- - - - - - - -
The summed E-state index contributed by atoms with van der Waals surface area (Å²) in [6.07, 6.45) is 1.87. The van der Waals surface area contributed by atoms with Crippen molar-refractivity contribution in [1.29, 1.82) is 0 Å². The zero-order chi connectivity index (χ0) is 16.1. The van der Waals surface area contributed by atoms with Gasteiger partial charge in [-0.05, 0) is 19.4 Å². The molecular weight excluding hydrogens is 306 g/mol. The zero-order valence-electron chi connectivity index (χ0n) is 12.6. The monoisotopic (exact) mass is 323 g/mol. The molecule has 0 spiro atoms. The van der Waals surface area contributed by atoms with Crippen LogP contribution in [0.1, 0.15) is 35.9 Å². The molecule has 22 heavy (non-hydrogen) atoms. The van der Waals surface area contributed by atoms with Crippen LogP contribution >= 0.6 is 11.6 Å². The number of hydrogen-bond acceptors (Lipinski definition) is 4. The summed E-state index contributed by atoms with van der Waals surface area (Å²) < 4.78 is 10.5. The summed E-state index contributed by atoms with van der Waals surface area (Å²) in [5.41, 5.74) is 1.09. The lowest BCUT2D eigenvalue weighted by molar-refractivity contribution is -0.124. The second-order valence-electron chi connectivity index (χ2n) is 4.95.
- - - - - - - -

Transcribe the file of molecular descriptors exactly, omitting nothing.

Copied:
The summed E-state index contributed by atoms with van der Waals surface area (Å²) in [6.07, 6.45) is 1.87. The van der Waals surface area contributed by atoms with Crippen molar-refractivity contribution in [1.29, 1.82) is 0 Å². The zero-order chi connectivity index (χ0) is 16.1. The van der Waals surface area contributed by atoms with Gasteiger partial charge in [-0.05, 0) is 19.4 Å². The molecular weight excluding hydrogens is 306 g/mol. The zero-order valence-electron chi connectivity index (χ0n) is 12.6. The monoisotopic (exact) mass is 323 g/mol. The molecule has 0 spiro atoms. The van der Waals surface area contributed by atoms with Crippen LogP contribution in [0.1, 0.15) is 35.9 Å². The molecule has 22 heavy (non-hydrogen) atoms. The van der Waals surface area contributed by atoms with Crippen LogP contribution >= 0.6 is 11.6 Å². The number of hydrogen-bond acceptors (Lipinski definition) is 4. The summed E-state index contributed by atoms with van der Waals surface area (Å²) < 4.78 is 10.5. The summed E-state index contributed by atoms with van der Waals surface area (Å²) in [5.41, 5.74) is 1.09. The lowest BCUT2D eigenvalue weighted by molar-refractivity contribution is -0.124. The second-order valence-electron chi connectivity index (χ2n) is 4.95.